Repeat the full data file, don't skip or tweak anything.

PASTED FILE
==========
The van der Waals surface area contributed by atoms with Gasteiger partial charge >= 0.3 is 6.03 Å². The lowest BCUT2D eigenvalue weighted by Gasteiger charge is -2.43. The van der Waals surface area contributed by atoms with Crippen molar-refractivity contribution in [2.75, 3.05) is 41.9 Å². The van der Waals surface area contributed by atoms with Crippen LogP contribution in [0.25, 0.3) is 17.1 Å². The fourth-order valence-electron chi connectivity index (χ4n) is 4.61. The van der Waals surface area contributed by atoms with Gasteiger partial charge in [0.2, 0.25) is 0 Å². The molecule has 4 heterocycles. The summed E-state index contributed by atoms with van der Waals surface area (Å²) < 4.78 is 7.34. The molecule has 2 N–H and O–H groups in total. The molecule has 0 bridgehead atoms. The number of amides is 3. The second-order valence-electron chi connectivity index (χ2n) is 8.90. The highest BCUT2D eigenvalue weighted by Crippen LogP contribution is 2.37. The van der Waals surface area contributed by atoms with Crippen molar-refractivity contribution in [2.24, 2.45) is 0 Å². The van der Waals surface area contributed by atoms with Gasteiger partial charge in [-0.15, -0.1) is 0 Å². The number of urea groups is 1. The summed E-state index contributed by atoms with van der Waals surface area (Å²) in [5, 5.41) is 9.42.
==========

The van der Waals surface area contributed by atoms with Gasteiger partial charge >= 0.3 is 6.03 Å². The lowest BCUT2D eigenvalue weighted by Gasteiger charge is -2.43. The van der Waals surface area contributed by atoms with Crippen molar-refractivity contribution in [2.75, 3.05) is 41.9 Å². The van der Waals surface area contributed by atoms with Crippen LogP contribution in [0.25, 0.3) is 17.1 Å². The fourth-order valence-electron chi connectivity index (χ4n) is 4.61. The van der Waals surface area contributed by atoms with Gasteiger partial charge in [0.2, 0.25) is 0 Å². The molecule has 4 heterocycles. The summed E-state index contributed by atoms with van der Waals surface area (Å²) < 4.78 is 7.34. The molecule has 2 N–H and O–H groups in total. The molecule has 0 bridgehead atoms. The number of amides is 3. The second-order valence-electron chi connectivity index (χ2n) is 8.90. The highest BCUT2D eigenvalue weighted by Crippen LogP contribution is 2.37. The van der Waals surface area contributed by atoms with Crippen molar-refractivity contribution in [2.24, 2.45) is 0 Å². The van der Waals surface area contributed by atoms with Gasteiger partial charge in [-0.15, -0.1) is 0 Å². The number of urea groups is 1. The summed E-state index contributed by atoms with van der Waals surface area (Å²) in [5, 5.41) is 9.42.